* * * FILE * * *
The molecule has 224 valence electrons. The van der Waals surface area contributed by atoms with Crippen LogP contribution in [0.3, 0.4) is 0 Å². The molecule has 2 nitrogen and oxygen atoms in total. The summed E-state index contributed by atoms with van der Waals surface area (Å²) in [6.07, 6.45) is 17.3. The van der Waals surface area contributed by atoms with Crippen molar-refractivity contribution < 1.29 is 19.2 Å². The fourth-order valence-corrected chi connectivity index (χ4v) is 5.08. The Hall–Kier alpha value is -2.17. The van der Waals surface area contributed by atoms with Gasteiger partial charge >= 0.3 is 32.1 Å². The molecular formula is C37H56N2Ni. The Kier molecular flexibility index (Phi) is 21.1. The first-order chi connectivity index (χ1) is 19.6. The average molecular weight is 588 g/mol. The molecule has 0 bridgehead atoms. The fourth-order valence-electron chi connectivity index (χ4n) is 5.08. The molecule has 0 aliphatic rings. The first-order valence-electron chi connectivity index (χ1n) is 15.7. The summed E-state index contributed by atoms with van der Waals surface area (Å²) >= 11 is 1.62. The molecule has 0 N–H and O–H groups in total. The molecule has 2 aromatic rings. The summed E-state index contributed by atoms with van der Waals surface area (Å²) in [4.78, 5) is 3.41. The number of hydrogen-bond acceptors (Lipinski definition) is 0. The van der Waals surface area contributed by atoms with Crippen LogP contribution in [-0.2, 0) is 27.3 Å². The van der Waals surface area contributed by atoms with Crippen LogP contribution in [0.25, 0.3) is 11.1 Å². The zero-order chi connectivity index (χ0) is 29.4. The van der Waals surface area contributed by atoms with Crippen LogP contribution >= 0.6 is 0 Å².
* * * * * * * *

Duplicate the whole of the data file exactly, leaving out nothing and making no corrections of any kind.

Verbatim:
The molecule has 224 valence electrons. The van der Waals surface area contributed by atoms with Crippen LogP contribution in [0.3, 0.4) is 0 Å². The molecule has 2 nitrogen and oxygen atoms in total. The summed E-state index contributed by atoms with van der Waals surface area (Å²) in [6.07, 6.45) is 17.3. The van der Waals surface area contributed by atoms with Crippen molar-refractivity contribution < 1.29 is 19.2 Å². The fourth-order valence-corrected chi connectivity index (χ4v) is 5.08. The Hall–Kier alpha value is -2.17. The van der Waals surface area contributed by atoms with Gasteiger partial charge >= 0.3 is 32.1 Å². The molecular formula is C37H56N2Ni. The Kier molecular flexibility index (Phi) is 21.1. The first-order chi connectivity index (χ1) is 19.6. The average molecular weight is 588 g/mol. The molecule has 0 bridgehead atoms. The fourth-order valence-electron chi connectivity index (χ4n) is 5.08. The molecule has 0 aliphatic rings. The first-order valence-electron chi connectivity index (χ1n) is 15.7. The summed E-state index contributed by atoms with van der Waals surface area (Å²) >= 11 is 1.62. The molecule has 0 N–H and O–H groups in total. The molecule has 2 aromatic rings. The summed E-state index contributed by atoms with van der Waals surface area (Å²) in [4.78, 5) is 3.41. The number of hydrogen-bond acceptors (Lipinski definition) is 0. The van der Waals surface area contributed by atoms with Crippen LogP contribution in [-0.2, 0) is 27.3 Å². The van der Waals surface area contributed by atoms with Crippen LogP contribution in [0.25, 0.3) is 11.1 Å². The zero-order chi connectivity index (χ0) is 29.4. The van der Waals surface area contributed by atoms with Crippen LogP contribution >= 0.6 is 0 Å².